The Truth is Bad Enough: What Became of the Happy Hustler?, by Michael Kearns. CreateSpace, 294 pages, $15.95 paper.
First he was a precocious boy, acting in and directing plays – and reveling in sex with older men – before he finished high school. Then he was a serious actor, a serious drunk, a serial sexaholic, and, in the mid-1970s, a celebrated hoaxster, doing the talk show circuit as “Grant Tracy Saxon,” alleged author of a fake memoir, The Happy Hustler, all the while selling his body to eager johns (and appearing in a couple of episodes of The Waltons). Next came hard-won sobriety, AIDS activism, HIV infection, a series of searing one-man performances and of shimmering collaborations with his professional colleague, the late James Carroll Pickett. And now, still acting and directing (and surviving), Kearns is reveling in his finest role – father to an African-American child he adopted more than 15 years ago. Kearns is unsparing in recounting his addictive days, candid about how his queer and AIDS activism impacted his Hollywood career and – in the final chapters – luminous in imparting the love he shares with his daughter, who now aspires to be an actor, just like dad. This multi-textured memoir shimmers.
Being Emily, by Rachel Gold. Bella Books, 210 pages, $15.95 paper.
Big hands, broad shoulders, solid biceps, hard chest, lanky swim team-honed body – teenager Christopher is all boy. But there’s a girl within, and her name is Emily. Around other lads, “Chris” slips into manly mode to avoid being the prey of high school bullies, but sets an alarm clock to 4 a.m. in order, behind a securely locked door, to don soft clothes and imagine a more feminine world. Chris’s goth girlfriend, Claire, is repelled when Chris tells her, heart racing, that “I’m a girl” – though she soon becomes a makeup-applying conspirator; Chris’s parents are both condescending and confrontational when they learn of Emily; even Chris’s first therapist insists that being an Emily is perverted. Salvation comes through a trans support group, a more supportive therapist and – a nice touch – fumbling but loving acknowledgement and semi-acceptance by Chris’s father. Gold’s young adult novel about the emotional and physical transition from boy to girl – despite repeated cloying, too-coy references to “boy parts”; what’s so awful about calling a penis a penis? – is a graceful novel about transitions.
Back when Alyson Books was a going concern, then-editor Joseph Pittman published Love, Bourbon Street, celebrating New Orleans; Love, Castro Street, celebrating San Francisco; and Love, West Hollywood, celebrating Los Angeles. Missing? New York, of course. So, after a years-long hiatus, the queer-city series returns, at last, from a new press and to the city of Stonewall. Gay comic Bob Smith opens with a profoundly personal essay blending a brief history of LGBT comics, a memory-lane remembrance of early New York days, and a no-self-pity-here account of the progression of his Lou Gehrig’s disease (“I don’t even like baseball!”). Gay comic Eddie Sarfaty nicely bookends the collection with a closing essay about welcoming his sophisticated Manhattan friends to his mother’s very suburban home for an irreligious Passover feast. In between, mystery author Val McDermid recalls her first wide-eyed visit to Greenwich Village, publicist Michele Karlsberg reveals queer Staten Island, and more than 20 other writers (Thomas Glave’s is a most astoundingly literary reflection) tell how Manhattan and the boroughs shaped their queer lives.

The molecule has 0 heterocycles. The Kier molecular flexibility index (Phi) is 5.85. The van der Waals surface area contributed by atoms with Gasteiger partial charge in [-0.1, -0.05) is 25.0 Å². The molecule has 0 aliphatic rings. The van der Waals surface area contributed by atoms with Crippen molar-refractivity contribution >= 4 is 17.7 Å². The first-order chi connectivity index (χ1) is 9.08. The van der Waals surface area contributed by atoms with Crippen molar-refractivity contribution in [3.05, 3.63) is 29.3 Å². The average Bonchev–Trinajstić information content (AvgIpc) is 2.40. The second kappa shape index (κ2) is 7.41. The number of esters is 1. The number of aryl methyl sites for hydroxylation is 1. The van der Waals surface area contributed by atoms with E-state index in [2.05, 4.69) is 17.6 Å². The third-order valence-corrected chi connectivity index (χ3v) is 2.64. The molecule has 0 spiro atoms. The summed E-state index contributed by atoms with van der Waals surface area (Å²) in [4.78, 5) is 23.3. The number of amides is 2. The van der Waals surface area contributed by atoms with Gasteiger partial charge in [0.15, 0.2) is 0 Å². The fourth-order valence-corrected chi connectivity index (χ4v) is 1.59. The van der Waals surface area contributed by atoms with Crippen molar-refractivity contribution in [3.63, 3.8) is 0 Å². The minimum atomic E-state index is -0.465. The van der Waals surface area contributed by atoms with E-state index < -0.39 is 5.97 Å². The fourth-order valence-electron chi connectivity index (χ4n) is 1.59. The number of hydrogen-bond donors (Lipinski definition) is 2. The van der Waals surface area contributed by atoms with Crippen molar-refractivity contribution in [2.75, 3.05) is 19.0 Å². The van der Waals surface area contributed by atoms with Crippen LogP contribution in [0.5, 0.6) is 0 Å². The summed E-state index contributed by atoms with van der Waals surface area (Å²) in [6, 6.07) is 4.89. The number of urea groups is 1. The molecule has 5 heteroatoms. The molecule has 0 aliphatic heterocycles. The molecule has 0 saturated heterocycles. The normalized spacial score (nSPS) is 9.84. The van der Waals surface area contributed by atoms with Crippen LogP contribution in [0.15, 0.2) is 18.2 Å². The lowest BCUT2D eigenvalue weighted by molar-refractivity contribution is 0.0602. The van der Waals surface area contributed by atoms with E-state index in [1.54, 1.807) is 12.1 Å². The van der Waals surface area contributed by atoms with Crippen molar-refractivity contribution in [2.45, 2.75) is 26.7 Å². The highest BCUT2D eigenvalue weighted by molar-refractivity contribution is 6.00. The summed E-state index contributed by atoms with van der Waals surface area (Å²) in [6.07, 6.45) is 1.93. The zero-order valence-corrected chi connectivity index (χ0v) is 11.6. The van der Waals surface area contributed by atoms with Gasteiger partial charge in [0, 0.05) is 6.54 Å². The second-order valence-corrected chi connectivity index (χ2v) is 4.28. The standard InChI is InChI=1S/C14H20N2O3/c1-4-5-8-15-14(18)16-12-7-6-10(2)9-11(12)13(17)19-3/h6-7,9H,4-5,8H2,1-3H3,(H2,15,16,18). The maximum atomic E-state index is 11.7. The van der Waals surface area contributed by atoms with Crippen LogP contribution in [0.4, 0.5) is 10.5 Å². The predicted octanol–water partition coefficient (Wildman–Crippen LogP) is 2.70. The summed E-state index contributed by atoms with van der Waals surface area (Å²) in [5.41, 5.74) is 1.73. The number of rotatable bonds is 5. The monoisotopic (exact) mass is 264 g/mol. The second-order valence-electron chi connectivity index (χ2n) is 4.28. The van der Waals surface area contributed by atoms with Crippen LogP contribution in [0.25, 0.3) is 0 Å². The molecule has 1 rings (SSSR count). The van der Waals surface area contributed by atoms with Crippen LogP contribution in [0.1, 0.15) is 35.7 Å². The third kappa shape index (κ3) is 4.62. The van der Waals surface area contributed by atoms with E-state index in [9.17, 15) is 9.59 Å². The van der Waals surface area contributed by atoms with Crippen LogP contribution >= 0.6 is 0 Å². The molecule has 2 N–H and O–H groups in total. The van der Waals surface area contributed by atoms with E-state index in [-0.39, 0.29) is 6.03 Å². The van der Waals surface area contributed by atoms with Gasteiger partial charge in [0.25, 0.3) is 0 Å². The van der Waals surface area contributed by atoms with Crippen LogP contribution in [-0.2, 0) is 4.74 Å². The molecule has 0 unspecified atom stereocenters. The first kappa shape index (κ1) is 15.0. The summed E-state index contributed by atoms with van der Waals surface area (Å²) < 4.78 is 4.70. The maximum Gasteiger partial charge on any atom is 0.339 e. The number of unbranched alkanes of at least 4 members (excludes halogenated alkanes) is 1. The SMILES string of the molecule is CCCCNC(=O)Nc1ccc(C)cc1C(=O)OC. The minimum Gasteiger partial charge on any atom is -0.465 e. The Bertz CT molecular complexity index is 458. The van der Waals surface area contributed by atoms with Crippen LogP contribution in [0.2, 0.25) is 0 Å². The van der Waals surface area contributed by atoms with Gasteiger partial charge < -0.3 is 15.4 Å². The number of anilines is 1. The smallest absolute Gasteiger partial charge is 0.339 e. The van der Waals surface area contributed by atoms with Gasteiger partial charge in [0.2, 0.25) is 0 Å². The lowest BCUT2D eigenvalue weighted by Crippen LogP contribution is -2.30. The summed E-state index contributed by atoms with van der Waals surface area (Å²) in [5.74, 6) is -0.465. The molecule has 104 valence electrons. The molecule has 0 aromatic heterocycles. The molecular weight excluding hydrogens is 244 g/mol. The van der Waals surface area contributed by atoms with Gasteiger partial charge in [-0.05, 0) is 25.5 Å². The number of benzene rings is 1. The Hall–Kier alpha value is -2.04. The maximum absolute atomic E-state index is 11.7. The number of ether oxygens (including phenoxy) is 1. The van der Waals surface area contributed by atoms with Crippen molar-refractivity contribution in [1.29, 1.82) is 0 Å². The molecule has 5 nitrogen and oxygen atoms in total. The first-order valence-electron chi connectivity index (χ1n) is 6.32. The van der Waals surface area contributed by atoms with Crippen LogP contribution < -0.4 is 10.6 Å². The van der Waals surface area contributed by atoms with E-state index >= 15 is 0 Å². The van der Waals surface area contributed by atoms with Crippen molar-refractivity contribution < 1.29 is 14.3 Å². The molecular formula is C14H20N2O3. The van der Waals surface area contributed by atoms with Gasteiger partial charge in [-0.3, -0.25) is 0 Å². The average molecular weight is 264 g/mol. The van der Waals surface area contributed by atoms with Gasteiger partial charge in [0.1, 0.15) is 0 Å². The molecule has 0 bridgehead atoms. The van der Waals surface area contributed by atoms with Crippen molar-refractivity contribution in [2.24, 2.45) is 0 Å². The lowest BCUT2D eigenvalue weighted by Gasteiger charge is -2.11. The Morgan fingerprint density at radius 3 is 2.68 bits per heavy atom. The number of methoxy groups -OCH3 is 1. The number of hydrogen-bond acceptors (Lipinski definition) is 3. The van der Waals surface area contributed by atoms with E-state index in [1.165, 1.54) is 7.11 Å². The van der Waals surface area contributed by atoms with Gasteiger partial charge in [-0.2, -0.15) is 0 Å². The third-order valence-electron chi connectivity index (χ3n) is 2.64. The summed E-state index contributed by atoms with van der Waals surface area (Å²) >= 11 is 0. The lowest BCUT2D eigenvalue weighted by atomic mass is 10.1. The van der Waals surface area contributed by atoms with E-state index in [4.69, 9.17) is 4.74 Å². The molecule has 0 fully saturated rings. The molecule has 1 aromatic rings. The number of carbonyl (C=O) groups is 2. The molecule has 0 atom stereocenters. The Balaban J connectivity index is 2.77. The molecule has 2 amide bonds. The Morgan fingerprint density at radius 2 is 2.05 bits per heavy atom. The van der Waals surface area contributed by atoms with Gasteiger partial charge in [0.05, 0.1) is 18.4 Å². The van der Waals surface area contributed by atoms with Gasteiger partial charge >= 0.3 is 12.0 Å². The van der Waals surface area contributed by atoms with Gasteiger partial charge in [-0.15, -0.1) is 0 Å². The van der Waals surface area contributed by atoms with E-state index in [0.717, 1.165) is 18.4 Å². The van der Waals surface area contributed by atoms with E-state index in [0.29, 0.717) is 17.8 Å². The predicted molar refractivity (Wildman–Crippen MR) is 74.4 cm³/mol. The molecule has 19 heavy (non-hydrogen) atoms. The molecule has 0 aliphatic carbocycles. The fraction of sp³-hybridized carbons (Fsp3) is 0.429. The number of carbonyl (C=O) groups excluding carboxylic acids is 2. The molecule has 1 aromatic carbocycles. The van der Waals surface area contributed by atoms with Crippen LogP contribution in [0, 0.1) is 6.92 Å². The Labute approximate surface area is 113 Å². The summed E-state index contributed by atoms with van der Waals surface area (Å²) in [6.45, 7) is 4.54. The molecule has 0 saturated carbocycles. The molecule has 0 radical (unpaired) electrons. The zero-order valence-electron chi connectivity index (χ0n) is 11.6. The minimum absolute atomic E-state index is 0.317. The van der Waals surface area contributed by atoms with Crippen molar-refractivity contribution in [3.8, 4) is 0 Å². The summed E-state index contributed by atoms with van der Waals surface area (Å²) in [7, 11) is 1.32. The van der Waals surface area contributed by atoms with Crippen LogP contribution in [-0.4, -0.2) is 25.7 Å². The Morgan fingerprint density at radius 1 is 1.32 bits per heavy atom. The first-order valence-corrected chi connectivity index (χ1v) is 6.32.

“I just want to live long enough to be a grandfather – that’s my goal,” I tell her. “You’ll live to be eighty-five,” Tia proclaims, not joking but introducing a certain gravitas. “Honey, what about my poor feet? I don’t think I can live twenty-five more years with this pain.” “They’ll be able to make you new feet by then.” I laugh. “It’s true, I suppose. I’ll be the grandpa with fake feet!” As our years together have unfolded, it does seem that Tia may take the world by storm before I take my permanent leave. For so many years, my overriding fear was that I’d die before she was the age of emancipation. But it now feels like I’ll be chirping plaintively in an empty nest.
– from The Truth is Bad Enough
LOVE AND MARRIAGE (IN)EQUALITY: The politics and passions behind the American push for traditional marriage and the pushback against same-sex marriage are the focus of Melanie Heath’s One Marriage Under God: The Campaign to Promote Marriage in America, now available from New York University Press ($24 paper) … BATTLES OVER GAY marriage are the focus of Sasha Issenberg’s The Engagement, an account of the unprecedented political, social and legal transformations over a quarter century that have moved marriage equality from the margins of American life to the mainstream and seen it endorsed by President Obama and supported by a majority of American adults; the narrative history is a 2013 title from Crown Books … IN A LIGHTER VEIN, Manhattan playwright (The Boys Upstairs) and Soho House event planner Jason Mitchell has sold Getting Groomed – a mostly serious (fine food, festive flowers) and sometimes facetious (“where to seat the homophobic uncle”) guide for gay grooms on how to negotiate the ins and outs of fabulous nuptials – to Chronicle Books, heading to the publication altar next year … AND IN KEN O’NEILL’S farcical first novel, The Marrying Kind, wedding planner Adam More and his not-yet-wedded hubby Steven Worth launch a boycott of the wedding industry, causing florists, cater-waiters, hairdressers, organists and other wedding-connected queers to withdraw their services to protest marriage inequality; the romantic call to arms is now available from Bold Strokes Books ($16.95 paper).
*Richard Labonte has been reading, editing, selling, and writing about queer literature since the mid-’70s. He can be reached in care of this publication, or at BookMarks@qsyndicate.com.